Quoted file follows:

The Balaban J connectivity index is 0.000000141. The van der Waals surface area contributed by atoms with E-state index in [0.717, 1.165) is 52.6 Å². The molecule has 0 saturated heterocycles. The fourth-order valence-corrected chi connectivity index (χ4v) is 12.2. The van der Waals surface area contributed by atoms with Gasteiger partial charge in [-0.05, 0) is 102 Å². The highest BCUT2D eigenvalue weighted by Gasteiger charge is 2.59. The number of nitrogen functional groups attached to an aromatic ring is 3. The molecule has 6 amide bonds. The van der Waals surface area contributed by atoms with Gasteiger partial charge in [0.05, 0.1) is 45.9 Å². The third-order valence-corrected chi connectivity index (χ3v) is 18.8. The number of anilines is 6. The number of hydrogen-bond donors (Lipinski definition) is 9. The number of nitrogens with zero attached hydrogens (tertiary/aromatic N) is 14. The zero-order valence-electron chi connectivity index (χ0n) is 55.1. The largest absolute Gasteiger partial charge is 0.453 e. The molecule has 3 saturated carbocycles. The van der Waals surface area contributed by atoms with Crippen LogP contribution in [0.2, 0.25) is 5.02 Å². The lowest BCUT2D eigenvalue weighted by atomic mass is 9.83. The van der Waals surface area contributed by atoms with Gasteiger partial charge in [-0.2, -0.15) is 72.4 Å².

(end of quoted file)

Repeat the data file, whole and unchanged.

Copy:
The Balaban J connectivity index is 0.000000141. The van der Waals surface area contributed by atoms with E-state index in [0.717, 1.165) is 52.6 Å². The molecule has 0 saturated heterocycles. The fourth-order valence-corrected chi connectivity index (χ4v) is 12.2. The van der Waals surface area contributed by atoms with Gasteiger partial charge in [-0.05, 0) is 102 Å². The highest BCUT2D eigenvalue weighted by Gasteiger charge is 2.59. The number of nitrogen functional groups attached to an aromatic ring is 3. The molecule has 6 amide bonds. The van der Waals surface area contributed by atoms with Gasteiger partial charge in [0.05, 0.1) is 45.9 Å². The third-order valence-corrected chi connectivity index (χ3v) is 18.8. The number of anilines is 6. The number of hydrogen-bond donors (Lipinski definition) is 9. The number of nitrogens with zero attached hydrogens (tertiary/aromatic N) is 14. The zero-order valence-electron chi connectivity index (χ0n) is 55.1. The largest absolute Gasteiger partial charge is 0.453 e. The molecule has 3 saturated carbocycles. The van der Waals surface area contributed by atoms with Crippen LogP contribution in [0.2, 0.25) is 5.02 Å². The lowest BCUT2D eigenvalue weighted by atomic mass is 9.83. The van der Waals surface area contributed by atoms with Gasteiger partial charge in [-0.2, -0.15) is 72.4 Å².